ETOWAH, Tenn. — The 101-year-old Etowah Depot in McMinn County is in line for almost $55,000 in updates in what Etowah Historical Commission officials call an "ambitious" upgrade project.
A $54,800 USDA Rural Development grant was awarded recently to the Etowah Historical Commission for extensive improvements to the historic Etowah Depot. The money will fund the development of new interpretive exhibits throughout the depot and upgrading the downstairs restrooms to meet federal ADA requirements.
"The downstairs exhibits were put in there in 1989, so they've been there a long time," historical commission volunteer Linda Caldwell said. Caldwell, long affiliated with the depot, commission and Tennessee Overhill Heritage Association, said the commission's board has been enthusiastic and excited about the coming improvements.
The current exhibits focus on why the railroad came to the area and the relationship over time between the railroad and the people of the community and how they shaped one another.
"That scene will continue but it will be presented in different ways," she said. "We're going to have different things on exhibit, new panels, newer artifacts that we've collected, new cases. It'll just be completely refreshed downstairs."
Two new exhibits installed upstairs in 2015 focus on the "old line railroad" that passed through the area before the L&N System and depot and company town were built. That rail system was known then as the "new line."
The junction of those rail systems became Etowah. L&N laid out a planned township and sold sections to the business district for businesses and other lot for homes and left spaces for churches, parks and schools, Caldwell said.
The Etowah Historical Commission was created by the City of Etowah in 1978 to raise funds for acquisition of the Etowah Depot and to oversee the initial restoration. The organization’s current mission is to preserve and share the history of Etowah through preservation of the Etowah Depot, educational programs for the public, advocacy, and collaboration with other organizations and local government to achieve shared community objectives. Find out more by contacting the commission at 423-263-7902.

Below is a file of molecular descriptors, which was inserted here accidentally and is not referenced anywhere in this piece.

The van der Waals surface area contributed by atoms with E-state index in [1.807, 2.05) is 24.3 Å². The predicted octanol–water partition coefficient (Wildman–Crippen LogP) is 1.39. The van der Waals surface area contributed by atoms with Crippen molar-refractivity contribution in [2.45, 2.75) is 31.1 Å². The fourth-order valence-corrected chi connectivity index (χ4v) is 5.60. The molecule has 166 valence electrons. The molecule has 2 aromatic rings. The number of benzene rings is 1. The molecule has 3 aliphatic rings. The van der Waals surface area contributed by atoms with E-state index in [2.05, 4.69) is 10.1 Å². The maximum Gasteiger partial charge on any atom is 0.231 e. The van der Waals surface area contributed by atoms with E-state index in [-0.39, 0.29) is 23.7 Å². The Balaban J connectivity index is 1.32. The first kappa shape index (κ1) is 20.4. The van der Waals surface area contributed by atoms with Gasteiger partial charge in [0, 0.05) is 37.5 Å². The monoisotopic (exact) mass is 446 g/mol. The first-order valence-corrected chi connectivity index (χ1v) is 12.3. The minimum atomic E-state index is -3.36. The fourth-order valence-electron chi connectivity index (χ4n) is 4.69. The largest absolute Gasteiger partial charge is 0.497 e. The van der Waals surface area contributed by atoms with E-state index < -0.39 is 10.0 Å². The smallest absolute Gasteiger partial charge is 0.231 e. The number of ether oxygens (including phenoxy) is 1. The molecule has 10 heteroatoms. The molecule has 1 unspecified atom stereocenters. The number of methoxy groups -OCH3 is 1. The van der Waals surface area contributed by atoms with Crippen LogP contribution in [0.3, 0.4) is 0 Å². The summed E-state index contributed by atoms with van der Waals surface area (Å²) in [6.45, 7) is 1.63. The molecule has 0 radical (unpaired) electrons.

"Their intention was to build a community that had a good quality of life," she said. "It was astounding to me what the town achieved."
Caldwell believes those early plans and the young families that filled the new town left behind expectations that the town would always take care of its history. Efforts to preserve the town's Gem Theater, Carnegie Library and Etowah Depot are examples of that continuing desire, she said.
She said that in years past the city and McMinn County have taken important roles in preserving the town's history.
The Etowah Depot was built in 1906 by the L&N Railroad to serve as a passenger station and the Atlanta Division headquarters for the L&N system, according to commission officials. L&N also built a large railroad center and the planned community for workers at the same time.
The city of Etowah purchased the Depot in 1978 and spent three years restoring it. The building was listed on the National Register of Historic Places in 1979 and opened to the public in 1981.
Caldwell said more than 40,000 people a year visit the Etowah Depot, making it an important tourist attraction for the area, as well as a museum and historic site.
Commission and local officials agree and they praised Rural Development officials for help funding the work.
"The Etowah Depot is the centerpiece of Etowah. It serves as a museum, visitor center, festival venue, and home to the Hiwassee River Rail Adventure," Mayor Gene Keller said.
"We are excited to begin work to improve the museum's interpretation, expand its educational outreach, and enhance the experience for residents and visitors who enjoy coming to the depot," said Jim Caldwell, historical commission chairman and Linda Caldwell's husband.
"This project will involve a great deal of volunteer work. Fortunately, we have committed commission members and productive partners to help us complete the task," commission member Paul Barnett said.
Contact staff writer Ben Benton at email@example.com or 423-757-6569. Follow him on Twitter @BenBenton.